Sumo also fails to respect norms of equality. Women are excluded from many competitions and ceremonies. They are not even permitted to touch the "sacred" ring lest they pollute it with their two X chromosomes. When Osaka Gov. Fusae Ohta was asked to present a prize to the champion of the annual Kansai tournament, she was required to make the exchange on a walkway next to the ring or to send a male representative. She repeatedly asked to perform this role inside the ring, as her male counterparts do, but her requests were rejected because, the elders insisted that to change this tradition would dishonor their predecessors who had observed it.

    This kind of specious reasoning is common in sumo's echo chamber — as it is with respect to foreigners' participation in the sport. Sumo's top ranks are now dominated by foreign wrestlers, and many elders regard this as a crisis. Last year, the JSA responded by announcing that it would limit sumo stables to one foreign wrestler each — a reduction from the two gaijin rule it established in the late 1990s. The same reform defined "foreign" as "foreign-born," which means that naturalized Japanese citizens are now counted as "foreign." That's back to the future with a vengeance. It may also be illegal.

    The fan in me would like to see sumo survive. But another part of me recognizes that its problems are so severe and so pervasive that perhaps this dinosaur does not even deserve treatment. For sumo to endure in a form that is worth caring about, fundamental reform is essential. That won't be easy, but one thing is clear: The JSA has proven itself incapable of modernizing the sport on its own.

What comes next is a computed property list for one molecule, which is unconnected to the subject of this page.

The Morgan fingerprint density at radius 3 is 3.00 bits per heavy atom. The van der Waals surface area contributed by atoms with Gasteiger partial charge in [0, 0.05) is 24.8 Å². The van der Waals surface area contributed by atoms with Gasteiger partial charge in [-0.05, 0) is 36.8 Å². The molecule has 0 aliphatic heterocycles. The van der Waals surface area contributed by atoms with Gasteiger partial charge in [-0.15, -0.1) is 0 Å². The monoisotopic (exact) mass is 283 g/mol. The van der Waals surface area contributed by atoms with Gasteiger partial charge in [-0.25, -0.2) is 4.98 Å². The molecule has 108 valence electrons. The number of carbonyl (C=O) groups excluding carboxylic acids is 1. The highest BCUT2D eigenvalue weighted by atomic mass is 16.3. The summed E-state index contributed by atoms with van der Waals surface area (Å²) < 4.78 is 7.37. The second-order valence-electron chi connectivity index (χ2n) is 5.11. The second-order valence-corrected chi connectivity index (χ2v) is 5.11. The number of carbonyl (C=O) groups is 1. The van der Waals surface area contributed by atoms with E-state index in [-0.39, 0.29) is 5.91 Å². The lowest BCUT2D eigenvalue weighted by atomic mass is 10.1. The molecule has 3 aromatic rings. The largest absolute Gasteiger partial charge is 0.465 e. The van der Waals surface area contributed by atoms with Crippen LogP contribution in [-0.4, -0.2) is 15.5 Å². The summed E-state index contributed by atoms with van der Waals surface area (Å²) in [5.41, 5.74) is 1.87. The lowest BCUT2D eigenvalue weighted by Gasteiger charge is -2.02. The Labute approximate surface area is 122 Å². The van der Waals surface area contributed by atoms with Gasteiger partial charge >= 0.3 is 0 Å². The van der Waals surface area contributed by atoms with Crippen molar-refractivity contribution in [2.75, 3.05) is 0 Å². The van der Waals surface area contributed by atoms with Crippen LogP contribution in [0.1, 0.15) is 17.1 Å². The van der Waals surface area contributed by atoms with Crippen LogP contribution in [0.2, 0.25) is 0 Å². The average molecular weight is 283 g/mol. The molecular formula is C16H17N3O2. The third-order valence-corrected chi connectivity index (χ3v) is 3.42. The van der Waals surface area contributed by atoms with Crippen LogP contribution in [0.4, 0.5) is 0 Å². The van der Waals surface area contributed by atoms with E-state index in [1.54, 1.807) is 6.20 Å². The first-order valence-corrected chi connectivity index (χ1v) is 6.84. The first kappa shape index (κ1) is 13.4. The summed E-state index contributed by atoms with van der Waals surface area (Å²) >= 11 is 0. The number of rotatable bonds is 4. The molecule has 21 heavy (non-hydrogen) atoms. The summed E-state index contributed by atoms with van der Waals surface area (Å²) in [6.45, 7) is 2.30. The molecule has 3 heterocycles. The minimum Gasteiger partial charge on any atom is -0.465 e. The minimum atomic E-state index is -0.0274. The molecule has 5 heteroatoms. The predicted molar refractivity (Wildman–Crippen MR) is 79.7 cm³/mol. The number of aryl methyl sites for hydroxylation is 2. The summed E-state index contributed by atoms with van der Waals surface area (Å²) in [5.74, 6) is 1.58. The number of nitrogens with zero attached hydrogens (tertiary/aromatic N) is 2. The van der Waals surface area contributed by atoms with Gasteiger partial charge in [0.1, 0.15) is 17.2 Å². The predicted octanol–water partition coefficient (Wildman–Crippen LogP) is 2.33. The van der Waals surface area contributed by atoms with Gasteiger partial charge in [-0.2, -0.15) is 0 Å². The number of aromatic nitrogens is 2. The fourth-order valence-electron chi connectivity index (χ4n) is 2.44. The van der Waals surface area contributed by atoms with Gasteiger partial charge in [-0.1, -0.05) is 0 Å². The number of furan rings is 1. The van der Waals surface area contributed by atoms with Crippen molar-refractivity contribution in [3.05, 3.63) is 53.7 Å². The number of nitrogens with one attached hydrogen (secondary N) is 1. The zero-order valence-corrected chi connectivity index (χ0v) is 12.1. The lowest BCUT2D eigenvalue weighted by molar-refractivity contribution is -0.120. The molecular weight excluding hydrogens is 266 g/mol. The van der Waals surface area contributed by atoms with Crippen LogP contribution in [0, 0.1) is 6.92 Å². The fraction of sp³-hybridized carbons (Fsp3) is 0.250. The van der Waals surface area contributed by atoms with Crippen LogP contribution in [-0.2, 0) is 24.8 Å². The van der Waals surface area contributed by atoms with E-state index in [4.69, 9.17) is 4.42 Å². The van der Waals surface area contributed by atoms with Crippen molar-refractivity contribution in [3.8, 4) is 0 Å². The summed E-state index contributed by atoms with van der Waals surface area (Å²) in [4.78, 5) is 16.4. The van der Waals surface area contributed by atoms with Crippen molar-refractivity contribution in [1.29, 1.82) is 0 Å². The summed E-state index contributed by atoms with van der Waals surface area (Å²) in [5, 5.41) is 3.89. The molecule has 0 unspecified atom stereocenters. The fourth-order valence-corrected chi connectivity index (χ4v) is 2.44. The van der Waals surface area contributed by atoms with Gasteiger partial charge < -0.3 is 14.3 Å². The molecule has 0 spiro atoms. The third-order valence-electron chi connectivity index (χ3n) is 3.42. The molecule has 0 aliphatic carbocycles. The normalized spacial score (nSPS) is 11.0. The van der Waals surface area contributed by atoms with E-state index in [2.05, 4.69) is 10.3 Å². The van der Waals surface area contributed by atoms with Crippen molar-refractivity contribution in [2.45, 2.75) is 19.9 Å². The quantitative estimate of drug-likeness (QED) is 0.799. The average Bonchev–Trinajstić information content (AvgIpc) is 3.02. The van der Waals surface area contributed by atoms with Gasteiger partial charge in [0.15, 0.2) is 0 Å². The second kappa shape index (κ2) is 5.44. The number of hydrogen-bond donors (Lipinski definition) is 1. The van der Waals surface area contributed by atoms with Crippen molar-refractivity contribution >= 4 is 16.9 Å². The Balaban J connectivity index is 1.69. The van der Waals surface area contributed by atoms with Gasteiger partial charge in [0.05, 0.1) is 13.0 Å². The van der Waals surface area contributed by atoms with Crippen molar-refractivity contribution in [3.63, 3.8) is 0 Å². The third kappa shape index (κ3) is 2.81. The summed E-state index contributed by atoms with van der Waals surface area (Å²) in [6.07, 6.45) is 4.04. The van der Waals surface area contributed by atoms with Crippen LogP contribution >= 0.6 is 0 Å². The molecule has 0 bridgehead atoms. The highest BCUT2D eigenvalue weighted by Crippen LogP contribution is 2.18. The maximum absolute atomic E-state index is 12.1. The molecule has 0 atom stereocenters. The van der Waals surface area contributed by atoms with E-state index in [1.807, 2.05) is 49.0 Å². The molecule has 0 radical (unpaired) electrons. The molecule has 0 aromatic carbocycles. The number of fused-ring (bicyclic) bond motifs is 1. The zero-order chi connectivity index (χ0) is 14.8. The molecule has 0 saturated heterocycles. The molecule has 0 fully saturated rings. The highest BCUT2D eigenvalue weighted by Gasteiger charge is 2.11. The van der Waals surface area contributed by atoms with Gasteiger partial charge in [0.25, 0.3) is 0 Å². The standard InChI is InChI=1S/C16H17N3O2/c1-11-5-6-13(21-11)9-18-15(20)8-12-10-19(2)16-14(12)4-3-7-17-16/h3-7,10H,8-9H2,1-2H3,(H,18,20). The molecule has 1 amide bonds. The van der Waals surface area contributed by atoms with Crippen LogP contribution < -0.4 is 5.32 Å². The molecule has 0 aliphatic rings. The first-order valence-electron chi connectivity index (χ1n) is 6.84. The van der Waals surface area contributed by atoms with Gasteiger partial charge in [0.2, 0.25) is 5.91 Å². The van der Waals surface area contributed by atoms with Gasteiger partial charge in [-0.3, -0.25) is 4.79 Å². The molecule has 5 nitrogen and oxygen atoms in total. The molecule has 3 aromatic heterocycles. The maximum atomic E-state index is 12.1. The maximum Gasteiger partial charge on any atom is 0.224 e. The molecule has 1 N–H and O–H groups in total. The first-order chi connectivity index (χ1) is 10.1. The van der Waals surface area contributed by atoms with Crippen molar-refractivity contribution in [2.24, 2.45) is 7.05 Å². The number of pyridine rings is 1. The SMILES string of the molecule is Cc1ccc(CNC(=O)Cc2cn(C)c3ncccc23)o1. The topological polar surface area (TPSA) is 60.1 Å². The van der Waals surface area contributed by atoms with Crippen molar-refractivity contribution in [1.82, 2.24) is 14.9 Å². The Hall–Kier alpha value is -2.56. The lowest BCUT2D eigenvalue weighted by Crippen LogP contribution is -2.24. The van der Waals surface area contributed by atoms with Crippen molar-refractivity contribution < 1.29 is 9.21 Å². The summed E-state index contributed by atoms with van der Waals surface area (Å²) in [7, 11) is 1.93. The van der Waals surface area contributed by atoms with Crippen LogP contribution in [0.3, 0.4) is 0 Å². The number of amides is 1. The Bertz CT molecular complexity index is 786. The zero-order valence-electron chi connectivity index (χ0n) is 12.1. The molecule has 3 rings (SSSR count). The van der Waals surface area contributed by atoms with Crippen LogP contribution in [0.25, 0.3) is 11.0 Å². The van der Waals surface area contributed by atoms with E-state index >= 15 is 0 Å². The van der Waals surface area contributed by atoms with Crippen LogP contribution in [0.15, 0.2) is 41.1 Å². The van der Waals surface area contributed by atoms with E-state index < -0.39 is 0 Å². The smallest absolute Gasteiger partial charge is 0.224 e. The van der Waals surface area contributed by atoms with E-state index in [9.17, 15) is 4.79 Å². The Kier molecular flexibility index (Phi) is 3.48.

Meaningful reform will have to be pressed upon it from the outside, by those agents of government charged with overseeing the country's national sport, by the media, which have long been too cozy with the sport to call it properly to account, and by people like you and me, who must decide whether to watch something that, in its present form, is more farce than competition. Sumo has imperiled its own existence. It will take more than the familiar script to save it from extinction.

    David T. Johnson is professor of sociology at the University of Hawaii.

    Swami